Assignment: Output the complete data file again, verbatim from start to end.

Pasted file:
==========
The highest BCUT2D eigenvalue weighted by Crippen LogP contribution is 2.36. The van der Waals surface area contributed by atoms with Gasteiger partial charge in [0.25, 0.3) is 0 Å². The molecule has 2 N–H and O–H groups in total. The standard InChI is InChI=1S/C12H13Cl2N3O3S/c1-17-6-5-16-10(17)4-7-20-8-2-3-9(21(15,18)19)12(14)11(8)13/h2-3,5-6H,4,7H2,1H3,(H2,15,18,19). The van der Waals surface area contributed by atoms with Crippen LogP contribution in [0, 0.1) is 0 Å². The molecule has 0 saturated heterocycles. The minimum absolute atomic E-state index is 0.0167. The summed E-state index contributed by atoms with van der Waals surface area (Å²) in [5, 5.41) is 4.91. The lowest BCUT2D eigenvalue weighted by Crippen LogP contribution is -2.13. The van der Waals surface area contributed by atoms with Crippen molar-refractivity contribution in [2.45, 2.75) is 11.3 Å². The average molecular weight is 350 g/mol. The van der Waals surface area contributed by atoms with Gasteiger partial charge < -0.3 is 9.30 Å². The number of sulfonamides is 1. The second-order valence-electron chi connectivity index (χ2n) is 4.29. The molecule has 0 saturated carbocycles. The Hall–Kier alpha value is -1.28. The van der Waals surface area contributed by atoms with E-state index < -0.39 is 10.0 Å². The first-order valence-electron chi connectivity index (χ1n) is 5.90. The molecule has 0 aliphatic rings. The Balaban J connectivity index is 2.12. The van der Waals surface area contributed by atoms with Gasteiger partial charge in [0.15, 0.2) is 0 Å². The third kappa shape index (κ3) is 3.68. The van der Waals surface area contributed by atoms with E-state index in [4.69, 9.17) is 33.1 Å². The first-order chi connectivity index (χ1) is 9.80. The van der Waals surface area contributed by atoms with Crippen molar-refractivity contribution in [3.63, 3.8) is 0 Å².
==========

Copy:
The highest BCUT2D eigenvalue weighted by Crippen LogP contribution is 2.36. The van der Waals surface area contributed by atoms with Gasteiger partial charge in [0.25, 0.3) is 0 Å². The molecule has 2 N–H and O–H groups in total. The standard InChI is InChI=1S/C12H13Cl2N3O3S/c1-17-6-5-16-10(17)4-7-20-8-2-3-9(21(15,18)19)12(14)11(8)13/h2-3,5-6H,4,7H2,1H3,(H2,15,18,19). The van der Waals surface area contributed by atoms with Crippen LogP contribution in [0, 0.1) is 0 Å². The molecule has 0 saturated heterocycles. The minimum absolute atomic E-state index is 0.0167. The summed E-state index contributed by atoms with van der Waals surface area (Å²) in [5, 5.41) is 4.91. The lowest BCUT2D eigenvalue weighted by Crippen LogP contribution is -2.13. The van der Waals surface area contributed by atoms with Crippen molar-refractivity contribution in [2.45, 2.75) is 11.3 Å². The average molecular weight is 350 g/mol. The van der Waals surface area contributed by atoms with Gasteiger partial charge < -0.3 is 9.30 Å². The number of sulfonamides is 1. The second-order valence-electron chi connectivity index (χ2n) is 4.29. The molecule has 0 saturated carbocycles. The Hall–Kier alpha value is -1.28. The van der Waals surface area contributed by atoms with E-state index < -0.39 is 10.0 Å². The first-order valence-electron chi connectivity index (χ1n) is 5.90. The molecule has 0 aliphatic rings. The Balaban J connectivity index is 2.12. The van der Waals surface area contributed by atoms with Gasteiger partial charge in [0.15, 0.2) is 0 Å². The third kappa shape index (κ3) is 3.68. The van der Waals surface area contributed by atoms with E-state index in [4.69, 9.17) is 33.1 Å². The first-order chi connectivity index (χ1) is 9.80. The van der Waals surface area contributed by atoms with Crippen molar-refractivity contribution in [3.63, 3.8) is 0 Å².